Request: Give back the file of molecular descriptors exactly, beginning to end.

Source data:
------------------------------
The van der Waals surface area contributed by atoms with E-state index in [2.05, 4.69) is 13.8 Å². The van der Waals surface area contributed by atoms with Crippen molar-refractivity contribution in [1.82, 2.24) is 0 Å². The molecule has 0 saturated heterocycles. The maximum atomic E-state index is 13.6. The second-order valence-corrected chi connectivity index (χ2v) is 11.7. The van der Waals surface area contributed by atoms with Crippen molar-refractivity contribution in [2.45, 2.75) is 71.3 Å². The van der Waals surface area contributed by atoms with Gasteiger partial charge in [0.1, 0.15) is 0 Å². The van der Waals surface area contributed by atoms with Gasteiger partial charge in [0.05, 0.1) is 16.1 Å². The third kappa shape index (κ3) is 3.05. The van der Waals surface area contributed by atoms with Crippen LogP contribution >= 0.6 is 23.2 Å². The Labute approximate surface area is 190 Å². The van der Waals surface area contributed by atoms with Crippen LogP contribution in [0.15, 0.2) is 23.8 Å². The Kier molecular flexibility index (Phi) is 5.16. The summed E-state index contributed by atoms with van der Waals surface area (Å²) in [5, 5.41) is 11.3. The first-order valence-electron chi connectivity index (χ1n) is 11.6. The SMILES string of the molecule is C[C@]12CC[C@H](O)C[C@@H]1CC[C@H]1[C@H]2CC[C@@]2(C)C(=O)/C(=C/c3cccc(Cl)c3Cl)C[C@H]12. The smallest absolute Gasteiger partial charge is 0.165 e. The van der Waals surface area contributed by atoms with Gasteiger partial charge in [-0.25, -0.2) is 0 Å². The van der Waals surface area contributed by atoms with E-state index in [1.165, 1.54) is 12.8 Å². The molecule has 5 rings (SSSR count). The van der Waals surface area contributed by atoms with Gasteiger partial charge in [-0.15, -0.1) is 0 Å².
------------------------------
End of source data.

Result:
The van der Waals surface area contributed by atoms with E-state index in [2.05, 4.69) is 13.8 Å². The van der Waals surface area contributed by atoms with Crippen molar-refractivity contribution in [1.82, 2.24) is 0 Å². The molecule has 0 saturated heterocycles. The maximum atomic E-state index is 13.6. The second-order valence-corrected chi connectivity index (χ2v) is 11.7. The van der Waals surface area contributed by atoms with Crippen molar-refractivity contribution in [2.45, 2.75) is 71.3 Å². The van der Waals surface area contributed by atoms with Gasteiger partial charge in [0.1, 0.15) is 0 Å². The van der Waals surface area contributed by atoms with Gasteiger partial charge in [0.05, 0.1) is 16.1 Å². The third kappa shape index (κ3) is 3.05. The van der Waals surface area contributed by atoms with Crippen LogP contribution >= 0.6 is 23.2 Å². The Labute approximate surface area is 190 Å². The van der Waals surface area contributed by atoms with Crippen LogP contribution in [0.15, 0.2) is 23.8 Å². The Kier molecular flexibility index (Phi) is 5.16. The summed E-state index contributed by atoms with van der Waals surface area (Å²) in [5, 5.41) is 11.3. The first-order valence-electron chi connectivity index (χ1n) is 11.6. The SMILES string of the molecule is C[C@]12CC[C@H](O)C[C@@H]1CC[C@H]1[C@H]2CC[C@@]2(C)C(=O)/C(=C/c3cccc(Cl)c3Cl)C[C@H]12. The smallest absolute Gasteiger partial charge is 0.165 e. The van der Waals surface area contributed by atoms with Gasteiger partial charge in [-0.25, -0.2) is 0 Å². The van der Waals surface area contributed by atoms with E-state index in [1.165, 1.54) is 12.8 Å². The molecule has 5 rings (SSSR count). The van der Waals surface area contributed by atoms with Gasteiger partial charge in [-0.15, -0.1) is 0 Å².